BERN, Switzerland – Brand-new research from Bern University proves that it was NOT a gigantic asteroid that killed off the dinosaurs – it was gluten!
“When we first started looking at the root causes for extinction we were not familiar with celiac disease, “ said noted paleontologist Dr. Ernst Buehler. “But after studying dinosaur fossils for decades were are convinced that gluten did them in,” he added.
“A massive seismic event, no doubt the force of a huge asteroid, did indeed affect the dinosaurs. But it only slowed them down a little bit, it did not lead to their demise.
“In fact, based on two petrified dinosaur stomachs found in the African nation of Zimbabwe in 2009, we believe that had they not eaten any cereal grains, they would still be roaming the earth.”
WHAT IS GLUTEN?
Gluten is a mixture of hundreds of proteins that come become “activated” in the baking process. According to Dr. Buehler, there is no evidence that dinosaurs did any baking, “but we can’t rule that out, yet.” But even without baking, grains like wheat, barley, and rye were deadly to the dinosaur digestive system, and therefore to its life.
Celiac disease affects dinosaurs in much the same way it affects humans.
Dr. Buehler’s findings are based on a seven-year study of the famous Zimbabwe stomachs, a review of countless thousands of fossils and dinosaur remains and the brilliant scientist’s encyclopedic knowledge of the Earth’s environment back in the Tertiary age when scientists believe an asteroid hit.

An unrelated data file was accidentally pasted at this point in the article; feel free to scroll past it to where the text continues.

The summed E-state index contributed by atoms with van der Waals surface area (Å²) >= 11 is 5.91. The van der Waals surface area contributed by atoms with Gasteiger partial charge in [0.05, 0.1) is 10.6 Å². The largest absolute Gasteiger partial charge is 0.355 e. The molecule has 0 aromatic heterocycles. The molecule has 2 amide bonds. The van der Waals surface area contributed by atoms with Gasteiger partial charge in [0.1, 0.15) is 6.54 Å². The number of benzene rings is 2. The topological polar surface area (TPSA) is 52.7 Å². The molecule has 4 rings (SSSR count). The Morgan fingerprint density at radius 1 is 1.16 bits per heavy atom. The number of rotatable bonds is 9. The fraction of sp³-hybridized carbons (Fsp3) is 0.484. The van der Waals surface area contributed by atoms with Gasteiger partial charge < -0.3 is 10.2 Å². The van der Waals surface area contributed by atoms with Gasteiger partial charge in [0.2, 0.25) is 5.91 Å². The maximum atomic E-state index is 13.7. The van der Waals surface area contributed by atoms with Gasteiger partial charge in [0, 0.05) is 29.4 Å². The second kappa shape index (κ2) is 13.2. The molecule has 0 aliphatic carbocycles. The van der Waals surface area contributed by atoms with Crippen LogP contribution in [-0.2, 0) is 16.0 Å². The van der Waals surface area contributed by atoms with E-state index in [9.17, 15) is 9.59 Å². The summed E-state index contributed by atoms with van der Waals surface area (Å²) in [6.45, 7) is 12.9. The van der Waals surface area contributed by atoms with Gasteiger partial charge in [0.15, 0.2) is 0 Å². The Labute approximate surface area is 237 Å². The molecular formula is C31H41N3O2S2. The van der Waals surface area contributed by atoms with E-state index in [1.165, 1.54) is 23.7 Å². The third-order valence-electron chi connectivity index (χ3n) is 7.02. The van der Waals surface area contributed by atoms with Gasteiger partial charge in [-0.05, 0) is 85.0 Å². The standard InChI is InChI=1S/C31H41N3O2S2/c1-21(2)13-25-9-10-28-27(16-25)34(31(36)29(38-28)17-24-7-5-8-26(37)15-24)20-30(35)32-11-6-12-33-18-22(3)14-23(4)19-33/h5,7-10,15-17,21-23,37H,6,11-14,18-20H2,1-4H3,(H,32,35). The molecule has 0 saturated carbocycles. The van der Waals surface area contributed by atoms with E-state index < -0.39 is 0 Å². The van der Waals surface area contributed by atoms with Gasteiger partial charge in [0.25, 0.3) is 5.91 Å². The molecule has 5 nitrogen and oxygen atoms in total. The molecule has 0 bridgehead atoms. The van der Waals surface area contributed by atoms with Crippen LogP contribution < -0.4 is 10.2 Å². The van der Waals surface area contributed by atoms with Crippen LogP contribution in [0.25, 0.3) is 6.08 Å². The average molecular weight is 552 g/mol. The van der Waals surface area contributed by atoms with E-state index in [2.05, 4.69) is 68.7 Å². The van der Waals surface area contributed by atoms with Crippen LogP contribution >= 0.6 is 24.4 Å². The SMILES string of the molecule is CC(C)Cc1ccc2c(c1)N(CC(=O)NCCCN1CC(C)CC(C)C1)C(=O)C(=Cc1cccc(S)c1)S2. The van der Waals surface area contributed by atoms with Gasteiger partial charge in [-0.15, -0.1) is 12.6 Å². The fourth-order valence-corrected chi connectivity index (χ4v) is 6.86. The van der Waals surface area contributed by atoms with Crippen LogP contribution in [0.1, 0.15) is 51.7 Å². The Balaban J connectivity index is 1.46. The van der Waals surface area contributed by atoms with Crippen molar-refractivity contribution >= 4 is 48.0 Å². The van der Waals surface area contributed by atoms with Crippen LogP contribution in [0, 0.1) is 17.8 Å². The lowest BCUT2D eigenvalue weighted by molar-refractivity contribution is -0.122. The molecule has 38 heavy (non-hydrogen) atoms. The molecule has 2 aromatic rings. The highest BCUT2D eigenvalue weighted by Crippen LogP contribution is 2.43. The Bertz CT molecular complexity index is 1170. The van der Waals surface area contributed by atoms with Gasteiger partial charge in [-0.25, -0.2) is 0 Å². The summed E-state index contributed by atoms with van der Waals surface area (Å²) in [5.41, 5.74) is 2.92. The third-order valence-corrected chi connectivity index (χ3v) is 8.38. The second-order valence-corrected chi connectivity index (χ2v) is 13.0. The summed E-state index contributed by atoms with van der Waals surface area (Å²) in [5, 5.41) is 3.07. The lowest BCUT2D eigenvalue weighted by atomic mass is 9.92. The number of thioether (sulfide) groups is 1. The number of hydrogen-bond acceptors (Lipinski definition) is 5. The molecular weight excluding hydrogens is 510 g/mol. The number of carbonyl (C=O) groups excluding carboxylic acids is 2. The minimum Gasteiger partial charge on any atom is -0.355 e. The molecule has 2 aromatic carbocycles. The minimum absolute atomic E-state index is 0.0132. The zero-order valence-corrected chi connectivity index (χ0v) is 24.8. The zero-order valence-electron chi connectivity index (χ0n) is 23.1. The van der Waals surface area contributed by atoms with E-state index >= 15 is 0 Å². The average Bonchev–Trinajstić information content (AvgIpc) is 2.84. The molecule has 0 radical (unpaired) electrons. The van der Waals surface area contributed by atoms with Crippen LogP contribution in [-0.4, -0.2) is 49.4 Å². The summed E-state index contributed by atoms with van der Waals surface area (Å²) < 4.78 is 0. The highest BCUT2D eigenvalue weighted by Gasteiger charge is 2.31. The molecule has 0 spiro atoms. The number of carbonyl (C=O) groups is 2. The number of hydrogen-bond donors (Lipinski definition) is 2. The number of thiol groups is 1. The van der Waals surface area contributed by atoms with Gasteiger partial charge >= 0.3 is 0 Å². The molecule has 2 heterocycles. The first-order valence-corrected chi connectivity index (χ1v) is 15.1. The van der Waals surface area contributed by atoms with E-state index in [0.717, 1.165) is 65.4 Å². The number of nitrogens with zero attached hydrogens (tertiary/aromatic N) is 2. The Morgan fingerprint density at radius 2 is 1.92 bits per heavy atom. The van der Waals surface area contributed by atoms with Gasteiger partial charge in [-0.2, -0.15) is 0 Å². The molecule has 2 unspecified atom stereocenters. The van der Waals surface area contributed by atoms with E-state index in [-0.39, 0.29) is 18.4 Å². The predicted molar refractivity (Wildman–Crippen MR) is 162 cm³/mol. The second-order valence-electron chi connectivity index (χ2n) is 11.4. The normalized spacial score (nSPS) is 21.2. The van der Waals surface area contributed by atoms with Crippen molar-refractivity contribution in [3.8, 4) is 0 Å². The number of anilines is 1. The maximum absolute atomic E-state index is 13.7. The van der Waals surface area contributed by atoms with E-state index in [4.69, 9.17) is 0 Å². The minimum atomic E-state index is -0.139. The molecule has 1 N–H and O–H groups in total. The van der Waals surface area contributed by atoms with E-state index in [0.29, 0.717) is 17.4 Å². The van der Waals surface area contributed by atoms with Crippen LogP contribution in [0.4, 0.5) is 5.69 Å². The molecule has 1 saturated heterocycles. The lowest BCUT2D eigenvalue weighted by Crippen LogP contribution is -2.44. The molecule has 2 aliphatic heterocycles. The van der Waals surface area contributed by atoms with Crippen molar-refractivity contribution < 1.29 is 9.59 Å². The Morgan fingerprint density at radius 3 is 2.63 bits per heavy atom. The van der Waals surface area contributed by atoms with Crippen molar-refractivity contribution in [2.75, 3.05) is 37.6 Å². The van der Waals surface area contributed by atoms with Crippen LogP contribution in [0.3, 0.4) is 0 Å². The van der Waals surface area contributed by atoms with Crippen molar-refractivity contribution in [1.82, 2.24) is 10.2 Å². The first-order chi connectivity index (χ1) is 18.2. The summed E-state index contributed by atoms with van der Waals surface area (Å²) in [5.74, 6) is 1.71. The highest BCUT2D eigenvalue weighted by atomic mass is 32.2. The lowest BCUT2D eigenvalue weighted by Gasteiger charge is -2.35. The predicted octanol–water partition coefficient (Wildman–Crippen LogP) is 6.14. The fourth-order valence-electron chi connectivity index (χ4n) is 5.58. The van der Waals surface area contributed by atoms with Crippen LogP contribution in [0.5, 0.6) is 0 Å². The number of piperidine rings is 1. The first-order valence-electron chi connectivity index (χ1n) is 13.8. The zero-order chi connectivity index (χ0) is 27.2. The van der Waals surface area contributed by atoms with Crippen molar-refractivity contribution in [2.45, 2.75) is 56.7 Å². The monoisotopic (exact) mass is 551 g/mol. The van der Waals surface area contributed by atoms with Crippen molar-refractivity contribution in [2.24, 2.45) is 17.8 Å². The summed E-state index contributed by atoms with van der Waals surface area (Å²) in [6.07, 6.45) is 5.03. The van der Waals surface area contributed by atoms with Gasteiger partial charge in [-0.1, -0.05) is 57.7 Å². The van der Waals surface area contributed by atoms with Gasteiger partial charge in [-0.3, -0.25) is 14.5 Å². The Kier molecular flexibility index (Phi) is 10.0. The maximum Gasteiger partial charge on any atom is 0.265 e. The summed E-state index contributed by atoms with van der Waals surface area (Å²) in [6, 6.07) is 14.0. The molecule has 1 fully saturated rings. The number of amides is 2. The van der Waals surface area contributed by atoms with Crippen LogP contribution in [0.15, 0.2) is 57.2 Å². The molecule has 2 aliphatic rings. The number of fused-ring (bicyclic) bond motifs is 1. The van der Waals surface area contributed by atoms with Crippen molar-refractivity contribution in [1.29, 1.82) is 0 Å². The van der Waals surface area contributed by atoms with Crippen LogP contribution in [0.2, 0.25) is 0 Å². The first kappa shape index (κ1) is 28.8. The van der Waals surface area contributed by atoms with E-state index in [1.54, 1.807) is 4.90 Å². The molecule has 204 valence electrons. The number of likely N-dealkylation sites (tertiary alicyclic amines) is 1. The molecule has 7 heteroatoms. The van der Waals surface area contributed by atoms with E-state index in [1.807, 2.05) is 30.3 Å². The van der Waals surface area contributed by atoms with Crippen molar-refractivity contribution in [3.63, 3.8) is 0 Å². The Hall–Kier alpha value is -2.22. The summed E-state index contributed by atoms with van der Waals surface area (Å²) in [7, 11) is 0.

WHAT ABOUT THAT GIGANTIC ASTEROID?
His conclusions fly in the face of a recent report by a team of American researchers who analyzes several core samples from 8,500 feet under the ocean’s floor. They concluded that the devastation caused by the asteroid was greater than if all the nuclear weapons ever made all exploded at once. The blast blew 70 percent of existing species into extinction.
“I have no argument with that date,” said Dr. Buehler. “But the dinosaurs were one of the 30 percent that survived.”
One strong argument for Dr. Buehler’s contention is the well-known ‘Amazon Basin Find.”
“Back in 1998, near the Brazilian city of Santarem, the well-preserved remains of 42 Triceratops were discovered,” Dr. Buehler said. They appear to have died without violence and their size indicates they were too young to have died of old age.” When paleontologists looked at the Triceratops’ stomachs, they were shocked to see severe gluten damage to their stomachs, intestines and other organs.
Celica disease, untreated, causes permanent damage to your digestive system. If only the dinosaurs knew to stay away from gluten, they might still be with us today.